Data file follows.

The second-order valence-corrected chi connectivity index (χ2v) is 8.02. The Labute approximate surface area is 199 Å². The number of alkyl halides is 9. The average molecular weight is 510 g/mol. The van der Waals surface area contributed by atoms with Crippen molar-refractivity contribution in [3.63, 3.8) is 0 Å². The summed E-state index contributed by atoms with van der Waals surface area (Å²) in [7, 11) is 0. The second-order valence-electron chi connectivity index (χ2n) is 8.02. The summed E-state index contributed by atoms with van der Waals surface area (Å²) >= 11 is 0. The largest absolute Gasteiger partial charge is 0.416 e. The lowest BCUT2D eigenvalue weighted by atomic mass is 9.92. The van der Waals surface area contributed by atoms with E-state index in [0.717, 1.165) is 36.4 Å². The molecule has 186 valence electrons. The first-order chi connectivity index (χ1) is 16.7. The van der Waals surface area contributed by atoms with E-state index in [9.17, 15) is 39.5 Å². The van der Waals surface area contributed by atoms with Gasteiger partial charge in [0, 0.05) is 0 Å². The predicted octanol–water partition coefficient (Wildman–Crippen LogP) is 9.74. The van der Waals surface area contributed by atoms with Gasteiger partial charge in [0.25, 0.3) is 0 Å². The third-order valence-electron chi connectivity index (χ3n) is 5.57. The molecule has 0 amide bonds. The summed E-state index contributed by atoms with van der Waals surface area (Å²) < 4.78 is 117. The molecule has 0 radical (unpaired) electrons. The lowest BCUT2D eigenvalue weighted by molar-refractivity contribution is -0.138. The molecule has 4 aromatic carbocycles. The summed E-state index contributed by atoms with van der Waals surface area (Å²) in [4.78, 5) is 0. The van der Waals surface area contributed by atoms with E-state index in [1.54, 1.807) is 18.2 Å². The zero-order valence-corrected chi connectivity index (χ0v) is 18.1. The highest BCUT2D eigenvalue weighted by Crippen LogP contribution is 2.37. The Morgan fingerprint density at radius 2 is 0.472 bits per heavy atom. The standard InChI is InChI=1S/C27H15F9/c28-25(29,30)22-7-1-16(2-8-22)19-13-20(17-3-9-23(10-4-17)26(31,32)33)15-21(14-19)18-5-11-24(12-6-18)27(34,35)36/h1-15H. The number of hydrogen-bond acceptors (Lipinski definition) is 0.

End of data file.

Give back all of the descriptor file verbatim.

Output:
The second-order valence-corrected chi connectivity index (χ2v) is 8.02. The Labute approximate surface area is 199 Å². The number of alkyl halides is 9. The average molecular weight is 510 g/mol. The van der Waals surface area contributed by atoms with Crippen molar-refractivity contribution in [3.63, 3.8) is 0 Å². The summed E-state index contributed by atoms with van der Waals surface area (Å²) in [7, 11) is 0. The second-order valence-electron chi connectivity index (χ2n) is 8.02. The summed E-state index contributed by atoms with van der Waals surface area (Å²) >= 11 is 0. The largest absolute Gasteiger partial charge is 0.416 e. The lowest BCUT2D eigenvalue weighted by atomic mass is 9.92. The van der Waals surface area contributed by atoms with E-state index in [0.717, 1.165) is 36.4 Å². The molecule has 186 valence electrons. The first-order chi connectivity index (χ1) is 16.7. The van der Waals surface area contributed by atoms with E-state index in [9.17, 15) is 39.5 Å². The van der Waals surface area contributed by atoms with Gasteiger partial charge in [0, 0.05) is 0 Å². The predicted octanol–water partition coefficient (Wildman–Crippen LogP) is 9.74. The van der Waals surface area contributed by atoms with Gasteiger partial charge in [0.25, 0.3) is 0 Å². The third-order valence-electron chi connectivity index (χ3n) is 5.57. The molecule has 0 amide bonds. The summed E-state index contributed by atoms with van der Waals surface area (Å²) < 4.78 is 117. The molecule has 0 radical (unpaired) electrons. The lowest BCUT2D eigenvalue weighted by molar-refractivity contribution is -0.138. The molecule has 4 aromatic carbocycles. The summed E-state index contributed by atoms with van der Waals surface area (Å²) in [4.78, 5) is 0. The van der Waals surface area contributed by atoms with E-state index in [1.54, 1.807) is 18.2 Å². The zero-order valence-corrected chi connectivity index (χ0v) is 18.1. The highest BCUT2D eigenvalue weighted by Crippen LogP contribution is 2.37. The Morgan fingerprint density at radius 2 is 0.472 bits per heavy atom. The standard InChI is InChI=1S/C27H15F9/c28-25(29,30)22-7-1-16(2-8-22)19-13-20(17-3-9-23(10-4-17)26(31,32)33)15-21(14-19)18-5-11-24(12-6-18)27(34,35)36/h1-15H. The number of hydrogen-bond acceptors (Lipinski definition) is 0.